Putting the Focus Back on Site Relationships Part 3: The Patient Journey

By Staff Writer

This is the third in a series of posts based on PSI’s new white paper, Putting the Focus Back on Site Relationships in Clinical Trials. Part 1 focused on the common challenges sites encounter while running clinical trials, while Part 2 discussed strategies to help ease the burden of sites, which ultimately supports sponsors in meeting trial timelines and milestones. In this final post in the series, we’ll explore why considering the patient journey first is an essential – and often overlooked – element of the relationship between CROs, sponsors and sites..

Considering the patient journey

Evaluating study procedures from the perspective of the patient can help minimize patient burden and the overall impact on sites. Providing site training and materials to smooth patient transitions and processes can improve the likelihood of meeting enrollment and retaining patients. These materials offer guidance and reassurance to patients after they leave the site. This makes it easier for sites to develop meaningful and valuable relationships with patients because less time is spent on repetitive tasks such as reviewing basic study information and processes.1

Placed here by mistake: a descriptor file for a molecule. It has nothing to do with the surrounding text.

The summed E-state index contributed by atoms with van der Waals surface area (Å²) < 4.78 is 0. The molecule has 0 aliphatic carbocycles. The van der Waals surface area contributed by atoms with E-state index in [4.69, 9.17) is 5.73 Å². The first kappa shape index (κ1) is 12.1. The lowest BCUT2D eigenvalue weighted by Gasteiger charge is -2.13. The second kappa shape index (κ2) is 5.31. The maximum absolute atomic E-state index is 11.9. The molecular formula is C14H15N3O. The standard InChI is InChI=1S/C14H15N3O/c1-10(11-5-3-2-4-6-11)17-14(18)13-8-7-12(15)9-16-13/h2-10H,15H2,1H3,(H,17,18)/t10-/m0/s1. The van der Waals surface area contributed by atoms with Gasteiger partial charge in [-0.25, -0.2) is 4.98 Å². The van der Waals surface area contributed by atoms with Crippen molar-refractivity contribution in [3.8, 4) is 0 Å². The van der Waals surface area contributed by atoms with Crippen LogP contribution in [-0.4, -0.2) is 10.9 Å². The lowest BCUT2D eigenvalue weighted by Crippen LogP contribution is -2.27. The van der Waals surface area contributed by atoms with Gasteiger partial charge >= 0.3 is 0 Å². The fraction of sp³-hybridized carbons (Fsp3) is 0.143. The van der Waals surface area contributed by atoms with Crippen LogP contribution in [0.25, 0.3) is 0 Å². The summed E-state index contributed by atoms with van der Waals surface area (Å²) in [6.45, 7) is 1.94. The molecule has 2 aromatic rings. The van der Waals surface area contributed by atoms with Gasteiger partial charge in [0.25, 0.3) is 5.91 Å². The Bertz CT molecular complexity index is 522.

PSI charts out the patient’s journey for each study, allowing site teams to understand the needs of the patient and study requirements more clearly. For example, suppose the patient needs to have a lab specimen taken eight hours after the investigational product administration. In that case, the site team can plan for the patient needs, such as space for the patient or food vouchers. In turn this reduces the potential protocol deviations, ensuring the quality of the study endpoints.

psi patient journey chart

Concluding thoughts: Why site relationships really matter

In addition to boosting engagement, making sites feel heard, and reducing turnover, there are many other benefits to building strong site relationships. As PSI has learned, when we can understand and even predict the needs of each site, we can provide sites with self-awareness about which trial programs are right for them. In turn, this allows us to provide our future sponsors with insight into how to identify the optimal sites for their particular trials, further reducing operational waste.

When it comes down to it, sites want to work with CROs and sponsors with whom they have positive experiences. Making them feel heard, reducing project team turnover, optimizing change management, and providing support are all part of improving site relationships.

If you’re looking to expand the horizon of your next clinical trial, partner with the CRO with global reach, Swiss quality, and on-time delivery. At PSI, we understand your needs and what it takes to help your product achieve global success. Learn more about how PSI prioritizes our sites by downloading the full white paper or get in touch with our team to discuss your feasibility needs.

1WCG CenterWatch. (2023). 2023 WCG CenterWatch Global Site Relationship Benchmark Survey Report for Sponsors. Falls Church, VA. WCG CenterWatch.

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